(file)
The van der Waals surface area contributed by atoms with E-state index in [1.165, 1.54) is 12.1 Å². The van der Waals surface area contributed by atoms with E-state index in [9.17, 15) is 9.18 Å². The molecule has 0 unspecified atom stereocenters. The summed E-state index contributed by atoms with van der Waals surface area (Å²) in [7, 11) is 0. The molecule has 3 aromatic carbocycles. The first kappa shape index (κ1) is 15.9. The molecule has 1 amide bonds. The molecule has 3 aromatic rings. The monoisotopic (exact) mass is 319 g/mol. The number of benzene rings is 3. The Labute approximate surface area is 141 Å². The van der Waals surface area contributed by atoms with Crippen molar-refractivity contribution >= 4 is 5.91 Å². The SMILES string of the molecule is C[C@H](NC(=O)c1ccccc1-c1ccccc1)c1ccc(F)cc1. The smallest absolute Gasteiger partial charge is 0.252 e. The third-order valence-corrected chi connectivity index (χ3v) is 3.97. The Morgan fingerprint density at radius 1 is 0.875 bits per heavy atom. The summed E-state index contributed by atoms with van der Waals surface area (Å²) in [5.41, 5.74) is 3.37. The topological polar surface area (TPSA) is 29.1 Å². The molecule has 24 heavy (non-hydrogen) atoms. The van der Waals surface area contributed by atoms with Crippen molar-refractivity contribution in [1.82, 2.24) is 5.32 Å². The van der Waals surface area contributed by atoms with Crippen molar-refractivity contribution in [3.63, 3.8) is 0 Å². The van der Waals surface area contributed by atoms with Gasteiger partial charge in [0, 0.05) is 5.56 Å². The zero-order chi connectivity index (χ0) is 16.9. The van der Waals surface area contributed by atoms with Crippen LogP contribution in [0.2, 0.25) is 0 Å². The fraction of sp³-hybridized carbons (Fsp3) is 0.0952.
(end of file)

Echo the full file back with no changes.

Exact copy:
The van der Waals surface area contributed by atoms with E-state index in [1.165, 1.54) is 12.1 Å². The van der Waals surface area contributed by atoms with E-state index in [9.17, 15) is 9.18 Å². The molecule has 0 unspecified atom stereocenters. The summed E-state index contributed by atoms with van der Waals surface area (Å²) in [7, 11) is 0. The molecule has 3 aromatic carbocycles. The first kappa shape index (κ1) is 15.9. The molecule has 1 amide bonds. The molecule has 3 aromatic rings. The monoisotopic (exact) mass is 319 g/mol. The number of benzene rings is 3. The Labute approximate surface area is 141 Å². The van der Waals surface area contributed by atoms with Crippen molar-refractivity contribution >= 4 is 5.91 Å². The SMILES string of the molecule is C[C@H](NC(=O)c1ccccc1-c1ccccc1)c1ccc(F)cc1. The smallest absolute Gasteiger partial charge is 0.252 e. The third-order valence-corrected chi connectivity index (χ3v) is 3.97. The Morgan fingerprint density at radius 1 is 0.875 bits per heavy atom. The summed E-state index contributed by atoms with van der Waals surface area (Å²) in [5.41, 5.74) is 3.37. The topological polar surface area (TPSA) is 29.1 Å². The molecule has 24 heavy (non-hydrogen) atoms. The van der Waals surface area contributed by atoms with Crippen molar-refractivity contribution in [1.82, 2.24) is 5.32 Å². The van der Waals surface area contributed by atoms with Crippen molar-refractivity contribution in [3.63, 3.8) is 0 Å². The van der Waals surface area contributed by atoms with Gasteiger partial charge in [0, 0.05) is 5.56 Å². The zero-order chi connectivity index (χ0) is 16.9. The van der Waals surface area contributed by atoms with Crippen LogP contribution in [0.2, 0.25) is 0 Å². The fraction of sp³-hybridized carbons (Fsp3) is 0.0952.